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Reinstall_Gentoo_keeping_your_old_configuration

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Contents

Introduction

This document walks you through a Gentoo install on a box you already had a running Gentoo system on.

Why this Wiki?

What's the use of this document? Well, I had a pretty customized Gentoo running on my box, but at one point it started to stop working properly. That just happens if you tweak a lot. I was reluctant to reinstall, because I had made all those customizations and was afraid to lose them. Finally I took the risk. This is the log of my procedure.

Disclaimer

Backups, backups, backups! If you break your system and lose your data I take no responsibility!

The Procedure

Step Zero: Back up your data

The backups we will really need during this procedure are primarily from /etc. I took the liberty of just backing up and later restoring the whole directory. The only other file you need is /var/lib/portage/world. If you use KDE, you'll want to back up configuration files under /usr/kde/[your KDE version] as well. I suppose something similar goes for GNOME, but I don't know if it keeps its config under /etc or in a separate directory.

You'll want to back up your kernel configuration as well, if you have compiled your own kernel. You can either back up /usr/src/linux/.config, or read the kernel configuration from /proc/config.gz.

It is also wise to backup your home-dir, even when you don't use it much, because many programs use hidden dirs (starting with a ".") in de /home/username-dir to keep their config-files. (ie: the gimp, firefox, thunderbird,...). To see what I mean do: ls -a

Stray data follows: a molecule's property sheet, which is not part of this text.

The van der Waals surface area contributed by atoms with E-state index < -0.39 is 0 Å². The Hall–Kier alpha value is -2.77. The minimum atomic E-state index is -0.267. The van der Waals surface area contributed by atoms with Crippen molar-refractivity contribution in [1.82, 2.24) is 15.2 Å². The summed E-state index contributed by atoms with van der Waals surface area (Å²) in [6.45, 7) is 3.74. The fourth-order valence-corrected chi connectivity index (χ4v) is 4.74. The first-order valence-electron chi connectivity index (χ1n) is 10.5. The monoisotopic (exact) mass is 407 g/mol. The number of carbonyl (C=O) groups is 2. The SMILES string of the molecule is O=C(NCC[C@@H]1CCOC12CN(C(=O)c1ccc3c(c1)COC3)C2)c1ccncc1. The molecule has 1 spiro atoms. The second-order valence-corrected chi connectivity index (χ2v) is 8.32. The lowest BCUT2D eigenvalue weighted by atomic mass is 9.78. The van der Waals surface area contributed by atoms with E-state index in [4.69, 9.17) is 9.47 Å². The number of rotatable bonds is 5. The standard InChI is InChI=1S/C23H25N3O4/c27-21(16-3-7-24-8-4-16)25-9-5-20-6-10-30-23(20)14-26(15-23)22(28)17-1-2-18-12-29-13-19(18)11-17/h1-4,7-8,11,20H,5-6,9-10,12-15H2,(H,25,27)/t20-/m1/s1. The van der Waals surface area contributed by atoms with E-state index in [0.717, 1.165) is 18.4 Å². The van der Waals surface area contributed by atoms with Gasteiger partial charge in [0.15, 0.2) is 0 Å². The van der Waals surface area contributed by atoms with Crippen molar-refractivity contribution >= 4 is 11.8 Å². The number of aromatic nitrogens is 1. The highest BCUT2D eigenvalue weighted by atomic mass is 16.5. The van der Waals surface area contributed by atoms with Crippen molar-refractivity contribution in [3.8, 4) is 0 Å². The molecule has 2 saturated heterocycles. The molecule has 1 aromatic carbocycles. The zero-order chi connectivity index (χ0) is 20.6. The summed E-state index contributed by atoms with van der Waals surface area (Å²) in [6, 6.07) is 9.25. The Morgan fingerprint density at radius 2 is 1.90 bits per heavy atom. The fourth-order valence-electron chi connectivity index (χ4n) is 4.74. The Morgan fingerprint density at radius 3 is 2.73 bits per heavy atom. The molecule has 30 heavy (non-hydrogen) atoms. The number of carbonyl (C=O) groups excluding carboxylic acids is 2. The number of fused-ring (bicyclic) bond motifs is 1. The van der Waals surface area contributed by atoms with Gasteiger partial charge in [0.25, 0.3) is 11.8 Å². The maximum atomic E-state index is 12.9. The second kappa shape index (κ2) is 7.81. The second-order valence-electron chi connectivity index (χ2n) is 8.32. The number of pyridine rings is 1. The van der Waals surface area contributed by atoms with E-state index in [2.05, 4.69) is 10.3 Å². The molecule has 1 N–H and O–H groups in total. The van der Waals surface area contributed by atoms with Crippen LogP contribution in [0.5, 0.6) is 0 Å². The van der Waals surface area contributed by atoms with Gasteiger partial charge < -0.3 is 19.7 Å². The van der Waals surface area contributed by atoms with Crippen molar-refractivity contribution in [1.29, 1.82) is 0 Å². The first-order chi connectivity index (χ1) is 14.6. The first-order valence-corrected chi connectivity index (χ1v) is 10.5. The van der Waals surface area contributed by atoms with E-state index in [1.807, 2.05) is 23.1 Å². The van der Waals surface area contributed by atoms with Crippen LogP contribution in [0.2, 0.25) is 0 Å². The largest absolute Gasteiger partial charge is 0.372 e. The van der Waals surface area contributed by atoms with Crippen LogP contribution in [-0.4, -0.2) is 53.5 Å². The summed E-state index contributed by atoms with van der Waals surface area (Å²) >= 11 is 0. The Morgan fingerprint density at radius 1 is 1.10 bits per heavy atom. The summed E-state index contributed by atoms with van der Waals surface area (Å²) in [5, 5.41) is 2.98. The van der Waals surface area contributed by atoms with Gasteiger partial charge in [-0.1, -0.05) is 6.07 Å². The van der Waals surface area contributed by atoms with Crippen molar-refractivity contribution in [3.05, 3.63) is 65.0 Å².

That said, I strongly advise you to back up all the data you keep on your system as well. Not only does this step protect your data, it also protects your nerves if anything goes wrong. And consider that with less strained nerves you are prone to make less errors...

Step One: Have a free partition

Obviously, if you want to reinstall Gentoo you'll have its partition for a reinstall. I felt more comfortable keeping the original partition and freeing another one, so I could copy config files from the original install instead of the backup media (which i would have to switch with the Gentoo LiveCD then).

I also used the opportunity to optimize my disk layout.

Step Two: Install Gentoo from LiveCD

Follow the Installation Guide here, until you get to the "Configuring the kernel" section. I assume you want to keep your old kernel configuration, so copy the backed up .config to /usr/src/linux, or zcat config.gz > /usr/src/linux/.config. Then make oldconfig. Answer all the questions (if you're in a hurry you can simply press RETURN every time to accept the default), and go on to make && make modules_install. Keep following the Guide.

Step Three: Restore

Warning: Do this only if you are absolutely sure about what you are doing; this broke my newly installed system and I had to start over again installing from cd. Better is to keep your old etc-dir and only overwrite the config files you need!

cp -a /[your backup location]/etc/* /etc

Step Four: Update your system

emerge --sync && emerge -uD system. At this point, possibly gcc is updated to a newer version, so you should source /etc/profile. I don't know if portage uses the new compiler regardless whether it is set in your current shell, but it certainly doesn't hurt to do this.

You probably have a customized /etc/make.conf with your own USE-flags, so you want to emerge --newuse system as well.

Finally you can reinstall all the software you had on your system:

Code: Reinstall World

cat /path/to/backup/world | xargs -n1 emerge -uv

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Last modified: Thu, 27 Dec 2007 00:52:00 +0000 Hits: 11,035